The last set of tests was developed to explore the ability of the methods to distinguish between copies of different consensuses. In each of these tests we used copies of two consensuses. In the first test, two most similar consensuses (Cluster_9 and Os0604) were used. For each of them, we generated 300 copies with 0.25 substitutions per position and 2–3 indels per copy and inserted the resulted copies into a randomly shuffled chromosome, which was analyzed with RepeatMasker and HDRSM using Cluster_9 and Os0604 as the initial library. As a result, we analyzed the number of correctly discovered copies as well as that of misclassified copies. The same test was performed with the most distant consensus pairs Os1611/Os1815 (identity = 12.0) and the consensuses Os0604 and/Os1611 with Identity = 36.54. And another set of tests was performed with the same three pairs of consensuses (Cluster_9/Os0604, Os0604/Os1611, and Os0604/Os1611) but in this case the substitution level between the consensus and the inserted copies was 0.5 per position.

Availability of data and materials

Consensus sequences of the SINE families related to the rice genome were downloaded from EDTA database materials [10]— The rice genome sequences (Oryza sativa Japonica) were downloaded from the Ensembl/Plants database, along with the annotation in gff3 format. The RepeatMasker program was downloaded from The coordinates of found SINE copies in the rice genome and the results of the tests (by both HDRSM and RepeatMasker programs) are available online on the webpage along with simulated datasets (FullLengthSet—ttps://, TrunkatedSet— TwoConsensusSet— The executable files (Windows OS) for PWM construction, genome scanning, and result transformation can be downloaded from the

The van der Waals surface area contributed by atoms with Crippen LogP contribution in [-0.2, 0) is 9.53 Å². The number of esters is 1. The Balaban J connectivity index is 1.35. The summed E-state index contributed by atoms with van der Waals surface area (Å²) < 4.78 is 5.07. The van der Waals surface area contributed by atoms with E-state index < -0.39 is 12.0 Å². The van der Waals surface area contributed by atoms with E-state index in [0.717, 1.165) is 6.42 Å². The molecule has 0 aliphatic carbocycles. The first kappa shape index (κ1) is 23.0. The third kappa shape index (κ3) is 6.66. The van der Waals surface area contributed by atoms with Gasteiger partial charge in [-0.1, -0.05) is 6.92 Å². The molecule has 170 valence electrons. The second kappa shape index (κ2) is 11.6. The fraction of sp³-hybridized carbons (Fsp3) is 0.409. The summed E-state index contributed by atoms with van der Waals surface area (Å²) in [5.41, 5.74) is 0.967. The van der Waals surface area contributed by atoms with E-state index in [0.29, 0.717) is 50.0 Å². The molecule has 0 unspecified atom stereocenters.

Short interspersed nuclear elements


Long interspersed nuclear elements


Highly divergent repeat search method


Position-weight matrix


Transposable elements


  1. Elbarbary RA, Lucas BA, Maquat LE. Retrotransposons as regulators of gene expression. Science. 2016;351:aac7247.

    Article  Google Scholar 

  2. Göke J, Ng HH. CTRL+INSERT: retrotransposons and their contribution to regulation and innovation of the transcriptome. EMBO Rep. 2016;17:1131.

    Article  Google Scholar 

  3. Bourque G, Burns KH, Gehring M, Gorbunova V, Seluanov A, Hammell M, et al. Ten things you should know about transposable elements. Genome Biol. 2018;19:1–12.

    Article  Google Scholar 

  4. Kumar A, Bennetzen JL. Plant retrotransposons. Annu Rev Genet. 1999;33:479–532.

    Article  CAS  Google Scholar 

  5. Korotkov EV, Korotkova MA, Rudenko VM. MIRfamily of repeats common for vertebrate genomes. Mol Biol. 2000;34:553–9.